Physics Club: Matthew Evans, MIT, “Gravitational Waves: Sources and Next-Gen Observatories”

Event time: 
Monday, February 7, 2022 - 4:10pm to 5:10pm
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Matthew Evans, MIT
Event description: 

In 2016 the Laser Interferometer Gravitational-wave Observatory (LIGO) announced the first direct detection of gravitational waves; minute distortions in space-time caused by cataclysmic events far away in the universe. In 2017, the collision of two neutron stars was detected by both of the LIGO detectors and the Virgo detector in Italy, triggering a successful follow-up campaign by ground and space-based electromagnetic telescopes. I will talk about the sources of the signals we detected, the physics behind the detectors, and prospects for building a next-gen gravitational-wave observatory known as Cosmic Explorer.
Host: Laura Newburgh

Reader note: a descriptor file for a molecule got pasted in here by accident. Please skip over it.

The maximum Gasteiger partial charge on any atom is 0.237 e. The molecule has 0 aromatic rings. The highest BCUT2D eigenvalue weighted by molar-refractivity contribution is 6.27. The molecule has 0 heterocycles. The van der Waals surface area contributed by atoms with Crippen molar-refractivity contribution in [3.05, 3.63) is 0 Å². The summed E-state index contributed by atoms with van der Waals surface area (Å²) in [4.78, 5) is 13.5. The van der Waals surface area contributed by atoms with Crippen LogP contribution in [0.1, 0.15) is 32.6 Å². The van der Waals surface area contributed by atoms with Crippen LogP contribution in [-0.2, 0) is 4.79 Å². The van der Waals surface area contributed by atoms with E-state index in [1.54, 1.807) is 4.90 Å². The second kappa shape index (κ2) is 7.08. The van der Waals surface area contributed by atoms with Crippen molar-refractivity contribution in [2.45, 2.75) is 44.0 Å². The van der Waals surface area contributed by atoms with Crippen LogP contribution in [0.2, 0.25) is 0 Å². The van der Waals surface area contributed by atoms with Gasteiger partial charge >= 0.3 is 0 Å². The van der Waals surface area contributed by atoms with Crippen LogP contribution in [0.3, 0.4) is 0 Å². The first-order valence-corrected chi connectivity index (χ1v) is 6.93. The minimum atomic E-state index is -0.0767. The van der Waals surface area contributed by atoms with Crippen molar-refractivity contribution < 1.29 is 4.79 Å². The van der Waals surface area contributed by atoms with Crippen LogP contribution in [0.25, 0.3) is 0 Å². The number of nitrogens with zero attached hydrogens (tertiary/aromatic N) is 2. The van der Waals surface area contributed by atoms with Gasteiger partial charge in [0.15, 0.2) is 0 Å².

The Colloquium series of the Yale Physics Department is called the Physics Club. The name dates to the late 1890s, the era of J Willard Gibbs, who influenced the intellectual life at Yale through a number of “graduate clubs”. He was one of the founders of the Mathematics Club which originated in 1877; he served as its executive officer for ten years. The Physics Club first met on the evening of Oct. 31, 1899, with 13 in attendance. Ever since, Physics Club has met regularly through each academic year, though in a break with tradition, we do no meet on the evening of Halloween. (Reference: Suha Gürsey, The History of Physics at Yale 1701-1970 (c) 2000.)
Physics Club is a weekly colloquium of general interest to the Department of Physics, Applied Physics, Astronomy, and Mathematics. The series is aimed at graduate students, postdoctoral researchers, research staff and faculty. For more information, or to request a Zoom link to attend, please send an E-mail with your name and institutional affiliation to Taylor Dunnigan, Departmental Events Coordinator.